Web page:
|Image above: A supernova blows up in space. Credit: NASA|
|Image above: After becoming a red giant, a small star will become a white dwarf and a large star will become a supernova. Credit: NASA|
A star is born out of a cloud of gases and dust.
|Main Sequence Star
Next, it is a "baby" protostar. A star later becomes a main sequence star. Most of the star's life is in this stage.
After billions of years, the star will become a red giant. The outer layer of the star gets bigger. But it shrinks on the inside. Now, the star is called a red giant.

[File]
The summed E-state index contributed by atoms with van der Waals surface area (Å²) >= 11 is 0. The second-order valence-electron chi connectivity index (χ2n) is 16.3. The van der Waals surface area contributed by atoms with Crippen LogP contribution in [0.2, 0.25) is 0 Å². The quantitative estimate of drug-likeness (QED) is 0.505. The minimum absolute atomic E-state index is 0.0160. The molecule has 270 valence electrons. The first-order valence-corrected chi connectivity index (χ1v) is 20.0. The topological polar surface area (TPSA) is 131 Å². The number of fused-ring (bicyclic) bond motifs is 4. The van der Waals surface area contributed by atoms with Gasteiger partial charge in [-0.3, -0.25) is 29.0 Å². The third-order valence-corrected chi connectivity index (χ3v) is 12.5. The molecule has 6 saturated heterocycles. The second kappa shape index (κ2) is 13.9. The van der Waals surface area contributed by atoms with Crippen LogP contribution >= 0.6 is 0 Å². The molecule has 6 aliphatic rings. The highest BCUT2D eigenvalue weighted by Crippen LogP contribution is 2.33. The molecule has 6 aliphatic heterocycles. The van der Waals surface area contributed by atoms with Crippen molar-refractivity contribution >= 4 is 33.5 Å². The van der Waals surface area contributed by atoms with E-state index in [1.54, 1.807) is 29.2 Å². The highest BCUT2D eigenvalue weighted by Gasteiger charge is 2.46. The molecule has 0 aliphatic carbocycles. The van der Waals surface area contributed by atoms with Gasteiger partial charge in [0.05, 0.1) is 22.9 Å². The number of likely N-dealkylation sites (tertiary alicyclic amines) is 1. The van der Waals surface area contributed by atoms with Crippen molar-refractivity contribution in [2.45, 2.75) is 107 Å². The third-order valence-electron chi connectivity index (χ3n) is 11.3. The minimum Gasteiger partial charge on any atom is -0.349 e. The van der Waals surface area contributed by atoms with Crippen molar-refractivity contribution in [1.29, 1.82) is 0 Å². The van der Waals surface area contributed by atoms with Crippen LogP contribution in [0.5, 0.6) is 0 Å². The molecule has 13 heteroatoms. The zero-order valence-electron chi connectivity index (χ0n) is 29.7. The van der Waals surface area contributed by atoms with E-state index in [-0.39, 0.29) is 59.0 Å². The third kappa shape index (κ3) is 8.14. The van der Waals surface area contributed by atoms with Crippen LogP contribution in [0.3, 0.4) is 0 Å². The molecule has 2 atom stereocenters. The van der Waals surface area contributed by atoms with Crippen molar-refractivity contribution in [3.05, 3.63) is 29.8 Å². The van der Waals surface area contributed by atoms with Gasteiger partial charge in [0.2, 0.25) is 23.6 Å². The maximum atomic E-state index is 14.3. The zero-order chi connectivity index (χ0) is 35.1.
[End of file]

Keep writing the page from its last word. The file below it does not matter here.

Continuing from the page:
Inside, the star gets hotter and thicker. There is iron inside. The iron soaks up the star's energy. Finally, it lets go of the energy. This is the death of the star. It ends when the star blows up. This explosion is what we call a supernova. It can light up the sky for weeks. It can get very, very hot.
After a star blows up, there are leftovers. The leftovers can be very heavy. The inside core that is left over is called a neutron star.
If the star was more than eight times bigger than our Sun, the leftovers will be a black hole. A black hole is the end of a very large star. It has a lot of strong gravity. A black hole does not give off light, so we cannot see them. We know that black holes are out there by using X rays.